02/02/2020 at 18:27 #130863Nathaniel WeberParticipant
I have started a series of games to play through the British 1st Airborne’s attempt to seize Arnhem Bridge during Operation Market Garden. My first game, using Hammer of Democracy, aimed to recreate 3 Para Bn’s attempt to fight through/around SS Krafft, a kampfgruppe of Waffen SS trainees which was one of several units whose hasty defenses helped to unhinge 1st Airborne’s 17 September movements. Prattle follows; some pictures below.
Historically, SS-Krafft’s blocking position delayed 3 Para by several hours, giving time for heavier kampfgruppen to form defensive lines nearer Arnhem. I tried in my scenario to recreate this by having both sides’ troops arrive in stages, with the Germans trying to block the British advance and the paras trying to exit forces off the west or south-west table edge. The game started at the north end of the board, where paras tried to smash through Krafft’s initial defensive position in some woods. The paras didn’t mass enough strength and were repulsed. As this went on, paratrooper reinforcements flanked south, with German reinforcements also hurrying south to block them. Ultimately the British landed their attack on the Germans about 1 turn too late, and the brisk but unsupported paratrooper assault broke up under heavy fire.
It’s been said here and elsewhere that Hammer of Democracy is an excellent set of rules, and I want to repeat that sentiment. It looks quite thin on the surface but the subtle way damage works forces players to choose between pushing an attack (or defense) to the maximum, risking unit destruction, or to stop and give your troops time to rest and regroup, which risks giving the enemy time to respond. It encourages players to keep a reserve–two up/one back is vital, because the one unit back gives you either something to fall back on or a “send in the old guard”-style reserve to overwhelm the enemy. The game’s support points system really replicates coordinating machine gun and mortar fire.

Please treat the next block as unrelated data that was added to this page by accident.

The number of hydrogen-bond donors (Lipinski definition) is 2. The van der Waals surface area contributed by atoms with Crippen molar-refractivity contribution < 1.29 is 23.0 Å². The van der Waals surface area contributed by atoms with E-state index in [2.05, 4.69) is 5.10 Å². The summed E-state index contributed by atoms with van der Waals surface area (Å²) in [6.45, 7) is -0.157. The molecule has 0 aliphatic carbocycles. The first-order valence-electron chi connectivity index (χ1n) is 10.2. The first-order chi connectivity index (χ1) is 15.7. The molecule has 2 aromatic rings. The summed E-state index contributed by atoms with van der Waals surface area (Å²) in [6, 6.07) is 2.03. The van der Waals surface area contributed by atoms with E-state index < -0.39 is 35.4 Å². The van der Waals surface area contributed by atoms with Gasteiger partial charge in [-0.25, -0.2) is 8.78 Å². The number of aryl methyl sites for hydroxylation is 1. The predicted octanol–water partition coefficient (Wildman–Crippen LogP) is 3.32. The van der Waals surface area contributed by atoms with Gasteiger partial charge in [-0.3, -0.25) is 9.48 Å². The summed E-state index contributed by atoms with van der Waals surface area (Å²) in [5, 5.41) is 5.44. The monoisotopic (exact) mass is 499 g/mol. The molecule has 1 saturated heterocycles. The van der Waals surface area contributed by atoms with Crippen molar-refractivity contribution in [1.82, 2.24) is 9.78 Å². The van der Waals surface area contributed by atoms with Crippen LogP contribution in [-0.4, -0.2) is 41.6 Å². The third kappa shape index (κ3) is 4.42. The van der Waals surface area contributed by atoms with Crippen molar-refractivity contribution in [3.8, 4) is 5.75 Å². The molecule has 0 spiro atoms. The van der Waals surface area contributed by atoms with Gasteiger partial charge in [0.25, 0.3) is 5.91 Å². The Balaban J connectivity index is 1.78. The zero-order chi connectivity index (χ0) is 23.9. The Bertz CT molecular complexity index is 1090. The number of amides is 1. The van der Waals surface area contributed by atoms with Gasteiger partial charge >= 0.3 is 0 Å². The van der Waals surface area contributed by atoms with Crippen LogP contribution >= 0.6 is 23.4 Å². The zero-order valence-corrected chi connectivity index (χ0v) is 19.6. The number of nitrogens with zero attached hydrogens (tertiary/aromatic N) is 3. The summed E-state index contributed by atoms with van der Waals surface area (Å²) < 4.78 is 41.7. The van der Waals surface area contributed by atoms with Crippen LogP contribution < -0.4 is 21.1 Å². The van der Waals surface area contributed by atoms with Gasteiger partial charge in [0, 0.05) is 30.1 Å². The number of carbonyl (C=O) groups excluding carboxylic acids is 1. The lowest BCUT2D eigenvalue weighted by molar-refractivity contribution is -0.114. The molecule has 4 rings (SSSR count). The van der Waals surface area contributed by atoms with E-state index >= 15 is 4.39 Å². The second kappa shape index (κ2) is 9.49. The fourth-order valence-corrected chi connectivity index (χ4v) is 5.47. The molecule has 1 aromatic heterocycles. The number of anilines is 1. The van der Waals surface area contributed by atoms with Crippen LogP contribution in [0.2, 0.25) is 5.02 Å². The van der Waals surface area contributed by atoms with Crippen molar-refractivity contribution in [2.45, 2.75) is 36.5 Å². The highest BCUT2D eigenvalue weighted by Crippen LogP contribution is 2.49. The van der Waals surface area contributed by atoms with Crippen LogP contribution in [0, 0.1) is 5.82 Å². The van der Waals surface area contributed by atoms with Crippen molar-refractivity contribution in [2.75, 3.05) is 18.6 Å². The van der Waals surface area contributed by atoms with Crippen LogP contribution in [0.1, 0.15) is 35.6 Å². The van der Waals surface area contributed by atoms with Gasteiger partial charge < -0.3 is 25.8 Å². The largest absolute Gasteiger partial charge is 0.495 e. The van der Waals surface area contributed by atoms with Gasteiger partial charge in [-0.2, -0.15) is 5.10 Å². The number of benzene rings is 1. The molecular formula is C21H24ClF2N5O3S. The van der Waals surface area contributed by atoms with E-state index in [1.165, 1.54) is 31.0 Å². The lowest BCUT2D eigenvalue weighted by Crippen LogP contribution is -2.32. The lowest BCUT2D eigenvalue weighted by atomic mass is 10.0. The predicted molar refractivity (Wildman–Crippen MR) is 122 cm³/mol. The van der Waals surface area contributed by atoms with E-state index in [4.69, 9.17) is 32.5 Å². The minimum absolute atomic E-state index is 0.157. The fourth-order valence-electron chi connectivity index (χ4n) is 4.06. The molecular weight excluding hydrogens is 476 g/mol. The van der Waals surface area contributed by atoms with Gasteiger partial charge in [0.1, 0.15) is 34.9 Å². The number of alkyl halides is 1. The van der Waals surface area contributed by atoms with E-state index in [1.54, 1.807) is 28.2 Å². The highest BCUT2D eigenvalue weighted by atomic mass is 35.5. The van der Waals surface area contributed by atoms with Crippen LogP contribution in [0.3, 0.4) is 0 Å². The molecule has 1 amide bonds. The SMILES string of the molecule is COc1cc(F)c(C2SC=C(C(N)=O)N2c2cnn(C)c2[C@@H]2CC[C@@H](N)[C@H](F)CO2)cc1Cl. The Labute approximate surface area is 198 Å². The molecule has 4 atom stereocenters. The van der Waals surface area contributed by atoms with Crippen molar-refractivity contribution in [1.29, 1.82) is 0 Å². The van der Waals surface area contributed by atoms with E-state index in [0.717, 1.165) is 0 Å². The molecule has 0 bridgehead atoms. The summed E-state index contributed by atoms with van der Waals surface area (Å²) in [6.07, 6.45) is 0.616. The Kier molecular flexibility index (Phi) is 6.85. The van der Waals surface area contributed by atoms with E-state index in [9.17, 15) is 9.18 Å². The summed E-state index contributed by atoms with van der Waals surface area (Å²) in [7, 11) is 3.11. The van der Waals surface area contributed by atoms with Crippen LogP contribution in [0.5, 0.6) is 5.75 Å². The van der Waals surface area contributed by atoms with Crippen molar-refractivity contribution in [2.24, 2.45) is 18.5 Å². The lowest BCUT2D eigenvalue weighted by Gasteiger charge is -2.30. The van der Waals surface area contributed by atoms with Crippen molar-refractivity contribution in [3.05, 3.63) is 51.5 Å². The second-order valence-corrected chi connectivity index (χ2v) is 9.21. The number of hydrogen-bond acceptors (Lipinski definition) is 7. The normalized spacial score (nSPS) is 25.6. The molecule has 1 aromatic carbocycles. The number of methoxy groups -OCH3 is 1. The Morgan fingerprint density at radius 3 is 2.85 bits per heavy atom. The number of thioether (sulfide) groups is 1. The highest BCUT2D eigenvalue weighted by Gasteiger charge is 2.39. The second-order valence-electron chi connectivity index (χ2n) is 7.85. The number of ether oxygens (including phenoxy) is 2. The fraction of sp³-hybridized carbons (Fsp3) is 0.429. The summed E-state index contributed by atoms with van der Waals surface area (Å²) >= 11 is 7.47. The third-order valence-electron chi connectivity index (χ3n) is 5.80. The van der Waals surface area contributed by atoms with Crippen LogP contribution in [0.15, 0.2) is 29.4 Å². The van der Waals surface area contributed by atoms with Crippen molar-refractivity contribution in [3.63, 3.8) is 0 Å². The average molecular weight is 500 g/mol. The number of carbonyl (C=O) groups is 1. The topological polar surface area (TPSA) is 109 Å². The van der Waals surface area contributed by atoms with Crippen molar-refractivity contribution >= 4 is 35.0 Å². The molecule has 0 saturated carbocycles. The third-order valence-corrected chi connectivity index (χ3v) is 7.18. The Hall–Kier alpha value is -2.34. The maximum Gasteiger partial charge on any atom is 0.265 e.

I played the rules almost as is, with the exception that 1) paratroopers could recover 2 damage when they defend rather than 1, representing their fighting elan and aggression, and 2) Commanders are non-combat, self-ordering units who can also give out one free order per turn.
My next game will feature KG Allworden’s mixed troops–good infantry, lousy infantry, mediocre armor–launching an opportunistic counter attack against 1 Para battalion on one of the roads north of Arnhem on 17 September.
The table: 6’x4′, a mix of wooded areas and open fields; and one road, which heads north to Wolfheze and the 1st Airborne’s drop zones
The fight in the woods: The British attack wasn’t deep enough and broke up against German resistance.
But the Germans were tuned up in the process and needed several turns of regrouping before they could do anything constructive.
Falling back out of the forest: this has been a rough introduction to combat for 3 Para
British flanking south–I am considering a rule for the first couple days of the attack to give the British rerolls on their at-the-double movement, to reflect aggression, physical fitness, and being a rested unit
Vickers with a nice field of fire
The commander rushed to support the flanking force.
The final British attack charging to ruin06/02/2020 at 18:46 #131164Tim SnoddyParticipant
Lovely looking table and great report as ever.
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